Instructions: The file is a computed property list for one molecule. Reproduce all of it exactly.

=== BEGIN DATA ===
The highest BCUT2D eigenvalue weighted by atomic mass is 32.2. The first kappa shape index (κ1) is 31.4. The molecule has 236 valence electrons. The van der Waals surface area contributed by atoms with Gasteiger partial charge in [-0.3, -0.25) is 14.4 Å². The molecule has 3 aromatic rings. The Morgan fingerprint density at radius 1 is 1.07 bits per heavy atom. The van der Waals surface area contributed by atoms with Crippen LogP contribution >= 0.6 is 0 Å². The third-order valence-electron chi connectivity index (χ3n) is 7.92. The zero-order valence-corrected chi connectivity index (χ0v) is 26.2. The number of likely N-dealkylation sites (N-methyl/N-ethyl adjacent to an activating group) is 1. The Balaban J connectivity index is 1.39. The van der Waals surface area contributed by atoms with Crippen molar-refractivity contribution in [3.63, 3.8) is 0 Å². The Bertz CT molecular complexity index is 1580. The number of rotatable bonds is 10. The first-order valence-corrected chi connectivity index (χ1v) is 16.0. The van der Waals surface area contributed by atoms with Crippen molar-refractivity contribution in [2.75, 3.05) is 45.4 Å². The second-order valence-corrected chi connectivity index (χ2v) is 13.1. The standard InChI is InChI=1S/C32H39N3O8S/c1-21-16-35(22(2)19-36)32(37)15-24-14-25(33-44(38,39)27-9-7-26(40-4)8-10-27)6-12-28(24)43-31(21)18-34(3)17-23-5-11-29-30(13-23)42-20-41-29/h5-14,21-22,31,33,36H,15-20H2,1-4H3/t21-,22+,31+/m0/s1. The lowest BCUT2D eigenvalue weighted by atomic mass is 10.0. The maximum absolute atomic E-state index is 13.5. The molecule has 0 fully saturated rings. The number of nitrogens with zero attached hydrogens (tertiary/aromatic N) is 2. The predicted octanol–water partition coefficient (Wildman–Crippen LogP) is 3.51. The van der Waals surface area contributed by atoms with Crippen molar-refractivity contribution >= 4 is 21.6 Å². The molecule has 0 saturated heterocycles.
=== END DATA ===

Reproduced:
The highest BCUT2D eigenvalue weighted by atomic mass is 32.2. The first kappa shape index (κ1) is 31.4. The molecule has 236 valence electrons. The van der Waals surface area contributed by atoms with Gasteiger partial charge in [-0.3, -0.25) is 14.4 Å². The molecule has 3 aromatic rings. The Morgan fingerprint density at radius 1 is 1.07 bits per heavy atom. The van der Waals surface area contributed by atoms with Crippen LogP contribution >= 0.6 is 0 Å². The third-order valence-electron chi connectivity index (χ3n) is 7.92. The zero-order valence-corrected chi connectivity index (χ0v) is 26.2. The number of likely N-dealkylation sites (N-methyl/N-ethyl adjacent to an activating group) is 1. The Balaban J connectivity index is 1.39. The van der Waals surface area contributed by atoms with Crippen molar-refractivity contribution in [3.63, 3.8) is 0 Å². The Bertz CT molecular complexity index is 1580. The number of rotatable bonds is 10. The first-order valence-corrected chi connectivity index (χ1v) is 16.0. The van der Waals surface area contributed by atoms with Crippen molar-refractivity contribution in [2.75, 3.05) is 45.4 Å². The second-order valence-corrected chi connectivity index (χ2v) is 13.1. The standard InChI is InChI=1S/C32H39N3O8S/c1-21-16-35(22(2)19-36)32(37)15-24-14-25(33-44(38,39)27-9-7-26(40-4)8-10-27)6-12-28(24)43-31(21)18-34(3)17-23-5-11-29-30(13-23)42-20-41-29/h5-14,21-22,31,33,36H,15-20H2,1-4H3/t21-,22+,31+/m0/s1. The lowest BCUT2D eigenvalue weighted by atomic mass is 10.0. The maximum absolute atomic E-state index is 13.5. The molecule has 0 fully saturated rings. The number of nitrogens with zero attached hydrogens (tertiary/aromatic N) is 2. The predicted octanol–water partition coefficient (Wildman–Crippen LogP) is 3.51. The van der Waals surface area contributed by atoms with Crippen molar-refractivity contribution >= 4 is 21.6 Å². The molecule has 0 saturated heterocycles.